4. Linen
Make sure the hours your child spends in dreamland are chemical-free with organic sheets and blankets. The typical sheet will see around 500 grams of fertiliser and pesticides even before processing, so take the friendly alternative for both child and environment, and opt for organic cotton or hemp linen. Try Ecolinen, www.ecolinen.com.au.
5. Plants
Nothing sucks toxins and chemicals from a room and replaces it with fresh oxygen quite like a plant. Placing one or two indoor plants in the room, such as a Peace Lily (Sathiphyllum sp.) or fern will go a long way toward fresh air.

Early days

When pregnant, everything you put into your body – both food and chemical – is affecting your bub. Try these tips to ensure your little bundle of joy pops out as healthy and toxin-free as possible.
- Choose glass over plastic, especially when heating food.
- Eat plenty of healthy, organic (to avoid pesticides) fresh fruit and green leafy vegetables to help keep up your intake of folic acid and iron.
- Avoid eating large fish such as tuna – not only because they’re overfished, but also because they’re high in mercury.
- Choose natural, organic, petrochemical-free skincare and hygiene products.
- It goes without saying to not smoke and stay well away from people who are smoking.
- Use cookware that’s in good nick, without scratches on the Teflon, or opt for non-toxic
pans such as Neoflam (www.neoflam.com.au).
- Avoid renovating the house during pregnancy as a lot of old-fashioned building materials are toxic – for example, older paint contained unsafe levels of lead, and many old houses have asbestos in their roofs.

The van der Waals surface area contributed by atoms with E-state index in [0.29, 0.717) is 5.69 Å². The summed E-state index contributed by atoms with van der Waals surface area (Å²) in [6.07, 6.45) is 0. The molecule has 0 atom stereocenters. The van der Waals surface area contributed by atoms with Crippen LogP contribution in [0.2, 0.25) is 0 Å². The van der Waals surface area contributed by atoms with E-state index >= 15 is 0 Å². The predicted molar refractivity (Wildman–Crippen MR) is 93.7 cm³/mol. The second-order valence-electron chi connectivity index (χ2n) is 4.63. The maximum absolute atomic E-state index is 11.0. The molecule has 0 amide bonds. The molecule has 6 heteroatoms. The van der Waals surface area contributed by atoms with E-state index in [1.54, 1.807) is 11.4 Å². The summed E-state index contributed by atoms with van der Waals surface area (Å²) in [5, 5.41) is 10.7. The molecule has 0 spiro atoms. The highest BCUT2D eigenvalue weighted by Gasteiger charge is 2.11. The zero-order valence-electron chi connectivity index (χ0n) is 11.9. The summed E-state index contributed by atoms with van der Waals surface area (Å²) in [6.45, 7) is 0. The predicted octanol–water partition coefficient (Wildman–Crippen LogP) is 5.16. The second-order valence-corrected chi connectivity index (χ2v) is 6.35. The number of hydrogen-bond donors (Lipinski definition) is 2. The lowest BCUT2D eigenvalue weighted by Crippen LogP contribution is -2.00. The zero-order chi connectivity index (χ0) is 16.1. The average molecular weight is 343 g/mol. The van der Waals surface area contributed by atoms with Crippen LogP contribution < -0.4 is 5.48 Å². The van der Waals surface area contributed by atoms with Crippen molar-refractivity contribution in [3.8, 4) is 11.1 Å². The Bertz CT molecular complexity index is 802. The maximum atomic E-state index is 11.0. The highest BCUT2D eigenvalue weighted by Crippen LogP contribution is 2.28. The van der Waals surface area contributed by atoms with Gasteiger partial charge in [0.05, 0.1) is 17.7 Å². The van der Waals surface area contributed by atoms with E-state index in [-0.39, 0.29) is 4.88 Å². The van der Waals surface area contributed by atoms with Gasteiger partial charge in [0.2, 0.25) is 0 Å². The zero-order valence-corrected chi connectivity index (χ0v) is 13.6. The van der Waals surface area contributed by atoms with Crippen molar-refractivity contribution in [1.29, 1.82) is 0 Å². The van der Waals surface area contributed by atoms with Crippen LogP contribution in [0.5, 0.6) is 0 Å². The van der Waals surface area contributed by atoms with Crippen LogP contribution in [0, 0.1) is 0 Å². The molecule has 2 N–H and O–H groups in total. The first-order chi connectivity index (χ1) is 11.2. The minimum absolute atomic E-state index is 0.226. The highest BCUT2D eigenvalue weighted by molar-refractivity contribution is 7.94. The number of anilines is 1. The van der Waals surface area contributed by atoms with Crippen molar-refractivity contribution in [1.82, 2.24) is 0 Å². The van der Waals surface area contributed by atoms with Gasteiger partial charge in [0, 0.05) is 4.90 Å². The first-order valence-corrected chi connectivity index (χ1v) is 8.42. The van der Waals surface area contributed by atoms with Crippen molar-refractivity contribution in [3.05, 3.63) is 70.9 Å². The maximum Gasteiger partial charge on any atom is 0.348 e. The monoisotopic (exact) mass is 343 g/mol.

Food

Most food in the supermarket is based on convenience and disposability – but this decreases the nutritional value and increases the environmental impact. Pre-packaged food has been linked to learning difficulties and even attention deficit disorder (ADD) in children. For infants, breast is best as it not only uses less resources, but many milk formulas contain genetically-modified soy. For babies 6 – 12 months, invest in a handheld blender and purée what the family is eating (before salt is added), but keep the flavour combinations simple.

Gardening

3 of the best… Gardening activities for kids
Grubby garden hands mean a stronger immune system, as early exposure to germs has shown lower rates of health problems later in life. Plus, kids with green thumbs will grow into more self-sufficient, nature-loving adults! Try these top ways to involve kids in the design and evolution of your garden.
Seed collecting: Choose the tastiest vegies with the best traits to pass on, then wash, dry and store the seeds in an airtight bag before planting. Don’t save seeds from produce from large supermarket chains though, as they are usually sterile – go for certified organic.
Growing food: Kids are more likely to eat their greens if they’ve grown them. Have them plant them in the beginning to keep them excited about the growth. Beans and snow peas are tasty fast-growing crops.
Animal surveys: Draw a ‘wildlife map’ showing which animals (don’t forget insects!) are found in different parts of the garden, including in the soil – take a torch out at night and surprise the kids with how different their day versus night time maps are!